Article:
Choosing the right shovel for you and your body is extremely important. With so many options, it’s easy to get overwhelmed. We’ll do the research for you and tell you about their different materials and styles.
Plastic shovels are good for beginner shovelers who are not used to strenuous activity. They are lightweight and more affordable. Kid-friendly shovels are usually made out of plastic too, so you can match with your kid when you teach them how to shovel. While metal edges rarely scratch your pavement, plastic shovels have even a lesser chance because the material is less abrasive on concrete. Plastic shovels can also suit older shovelers who can not maneuver a heavier shovel. However, they are less effective at breaking ice as the material is not as strong as metal. Plus, the load of snow it can hold if you are picking up the snow is less. Plastic shovels are not inherently good nor bad, you just have to find the right fit for you. The business ForSmallHands has an affordable child-size shovel you can purchase for your kids.
Metal edged shovels are known to be more durable, effective at removing snow and ice, and last longer. There are different types of metal edged shovels and it's important to understand their differences.
These types of shovels are engineered for years of easy snow removal. The metal edge, usually aluminum, provides exceptional strength while also being flexible. Metal shovels are great for heavy duty jobs as they are suited for carrying heavier loads. With some grit, they can chip ice on the ground. However, snow can stick to a shovel with a metal edge. Some DIY hacks include putting cooking spray on your snow shovel to avoid sticking. A combined shovel is one with a plastic blade and a strip of metal on the end. These are great if you want to break ice, but still have the lightweight feel of a plastic blade if you find yourself struggling to push an all-metal one. Customers like the Snow Shovel - 54" Aluminum Pusher from Uline.
A steel edge is aimed to stay sharp in order to cut through snow more easily. The steel edge is ideal for compacted snow and ice. This type of shovel is also heavy, and may be a little more difficult to maneuver than a one with a metal edge. Steel edge shovels are heavier and more expensive because of their materials and their high quality. Its design tries to prevent you from scratching your decks and driveway. In this shovel, the flatter blade design can easily move past cracks in the pavement. Many folks purchase The SnowPlow Snow Pusher.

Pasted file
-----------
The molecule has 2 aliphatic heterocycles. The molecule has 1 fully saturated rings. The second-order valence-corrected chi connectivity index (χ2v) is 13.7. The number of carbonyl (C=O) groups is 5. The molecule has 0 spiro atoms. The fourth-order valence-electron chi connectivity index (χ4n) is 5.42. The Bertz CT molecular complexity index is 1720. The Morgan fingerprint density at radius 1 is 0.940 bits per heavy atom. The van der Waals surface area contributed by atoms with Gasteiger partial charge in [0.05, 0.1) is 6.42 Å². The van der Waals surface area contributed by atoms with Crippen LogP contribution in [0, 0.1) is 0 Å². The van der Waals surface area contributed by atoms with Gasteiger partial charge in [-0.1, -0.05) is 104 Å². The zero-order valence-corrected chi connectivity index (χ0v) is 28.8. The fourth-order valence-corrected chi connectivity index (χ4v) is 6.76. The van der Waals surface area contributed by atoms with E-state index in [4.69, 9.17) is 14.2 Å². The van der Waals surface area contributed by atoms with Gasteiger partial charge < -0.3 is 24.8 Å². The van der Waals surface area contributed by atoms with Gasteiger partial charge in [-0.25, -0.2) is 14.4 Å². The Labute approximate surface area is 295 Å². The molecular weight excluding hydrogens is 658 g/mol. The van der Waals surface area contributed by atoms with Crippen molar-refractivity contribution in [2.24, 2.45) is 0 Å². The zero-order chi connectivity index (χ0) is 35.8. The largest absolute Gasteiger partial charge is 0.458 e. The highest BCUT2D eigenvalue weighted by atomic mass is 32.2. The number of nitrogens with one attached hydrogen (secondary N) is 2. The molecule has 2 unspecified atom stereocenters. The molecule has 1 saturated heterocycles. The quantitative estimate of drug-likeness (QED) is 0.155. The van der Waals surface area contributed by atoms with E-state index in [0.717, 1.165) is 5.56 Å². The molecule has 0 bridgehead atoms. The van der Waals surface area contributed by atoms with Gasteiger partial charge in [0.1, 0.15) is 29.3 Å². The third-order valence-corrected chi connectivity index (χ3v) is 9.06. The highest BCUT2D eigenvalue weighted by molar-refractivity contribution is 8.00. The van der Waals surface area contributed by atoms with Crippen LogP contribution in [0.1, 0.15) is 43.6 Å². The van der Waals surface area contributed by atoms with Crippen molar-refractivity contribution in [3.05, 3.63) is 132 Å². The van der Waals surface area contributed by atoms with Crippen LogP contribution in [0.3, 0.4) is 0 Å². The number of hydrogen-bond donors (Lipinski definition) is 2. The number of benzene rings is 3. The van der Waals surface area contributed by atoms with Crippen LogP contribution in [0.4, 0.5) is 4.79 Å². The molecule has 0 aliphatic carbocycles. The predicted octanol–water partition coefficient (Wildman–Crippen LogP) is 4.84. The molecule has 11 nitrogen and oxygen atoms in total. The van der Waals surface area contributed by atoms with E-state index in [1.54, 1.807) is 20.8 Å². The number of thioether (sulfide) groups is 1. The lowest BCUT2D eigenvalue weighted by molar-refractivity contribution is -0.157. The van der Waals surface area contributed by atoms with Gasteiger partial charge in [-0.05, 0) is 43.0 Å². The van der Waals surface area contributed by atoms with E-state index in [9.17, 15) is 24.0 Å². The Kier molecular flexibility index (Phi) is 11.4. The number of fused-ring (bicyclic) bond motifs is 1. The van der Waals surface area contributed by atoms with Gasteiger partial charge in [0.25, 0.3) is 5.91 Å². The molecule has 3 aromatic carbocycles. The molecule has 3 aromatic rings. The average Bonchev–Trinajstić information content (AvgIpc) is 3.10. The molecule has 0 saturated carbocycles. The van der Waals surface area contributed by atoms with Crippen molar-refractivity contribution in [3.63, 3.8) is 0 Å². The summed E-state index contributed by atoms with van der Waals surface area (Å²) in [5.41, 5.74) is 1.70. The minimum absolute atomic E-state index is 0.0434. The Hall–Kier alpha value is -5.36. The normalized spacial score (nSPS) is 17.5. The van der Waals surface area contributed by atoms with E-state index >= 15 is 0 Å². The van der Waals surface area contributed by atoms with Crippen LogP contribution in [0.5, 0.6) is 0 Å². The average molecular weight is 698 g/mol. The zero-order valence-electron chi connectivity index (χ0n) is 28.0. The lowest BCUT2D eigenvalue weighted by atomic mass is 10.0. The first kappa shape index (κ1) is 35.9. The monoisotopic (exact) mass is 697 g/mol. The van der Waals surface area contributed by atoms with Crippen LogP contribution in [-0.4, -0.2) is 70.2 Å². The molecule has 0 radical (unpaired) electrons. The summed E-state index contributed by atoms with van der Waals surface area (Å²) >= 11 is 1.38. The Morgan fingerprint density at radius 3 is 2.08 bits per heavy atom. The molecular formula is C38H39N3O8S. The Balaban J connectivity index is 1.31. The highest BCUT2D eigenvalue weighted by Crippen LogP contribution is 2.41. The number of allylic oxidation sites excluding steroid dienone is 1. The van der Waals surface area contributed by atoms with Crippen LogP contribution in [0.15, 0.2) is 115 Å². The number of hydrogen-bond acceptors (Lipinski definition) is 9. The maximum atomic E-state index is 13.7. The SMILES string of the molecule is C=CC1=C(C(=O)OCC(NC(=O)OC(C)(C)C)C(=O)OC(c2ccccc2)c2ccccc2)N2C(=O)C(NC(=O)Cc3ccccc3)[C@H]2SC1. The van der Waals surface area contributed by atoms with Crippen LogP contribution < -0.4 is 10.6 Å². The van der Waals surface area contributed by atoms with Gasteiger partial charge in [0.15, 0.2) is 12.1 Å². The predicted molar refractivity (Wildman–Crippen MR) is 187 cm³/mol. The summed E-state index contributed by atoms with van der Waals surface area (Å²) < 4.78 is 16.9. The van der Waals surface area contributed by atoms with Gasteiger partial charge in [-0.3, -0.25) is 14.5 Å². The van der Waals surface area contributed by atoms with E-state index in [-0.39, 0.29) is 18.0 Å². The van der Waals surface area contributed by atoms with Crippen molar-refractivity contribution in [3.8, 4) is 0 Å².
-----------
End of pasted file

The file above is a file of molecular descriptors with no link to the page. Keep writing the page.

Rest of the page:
Types of Snow Shovel Styles:
1. Standard Shovel
Standard shovels are most common for snow removal. They have a plastic blade. They are used to lift the snow and toss it somewhere out of the way.
2. Ergonomic Shovel
An ergonomic shovel is ideal if you have neck or back pain. Its unique design makes shoveling less taxing on the body. The curves in the handle are meant to require you to bend and strain less.
3. Push Snow Shovel
A push shovel pushes the snow out of the way rather than lifting it. With this style of shovel, you just shift the snow flush to the ground. Because you don’t have to support the weight of the snow or raise the shovel, this can be good for people with bad backs.
4. Sleigh Shovel
A sleigh shovel is similar to a push shovel, but it has a deeper set blade and a U-shaped handle to let the user use both hands while shoveling.
5. Telescopic Shovel
A telescopic shovel is compact. The handle folds into itself, so that it can be stored in a truck, car, or smaller garage easily. Telescopic shovels are light, with a narrow but sturdy blade. This shovel type is best for removing snow or ice from around your car, but it might be too small to take on larger projects.
What do we use?
Snow Scholars uses the 24” Combo Snow Shovel & Pusher from Suncast. This plastic shovel with a steel blade is the perfect shovel for breaking through ice and dense snow, while being light enough to move around. Its ability to break through ice and maneuver quickly creates the perfect recipe for a quick and effective removal. The pusher shape allows you to push the snow laterally at a quick pace.
We <3 doing our research for what we use and now you can use our research to figure out what works best for you!
~ Nina Petrosino, Snow Scholars Writer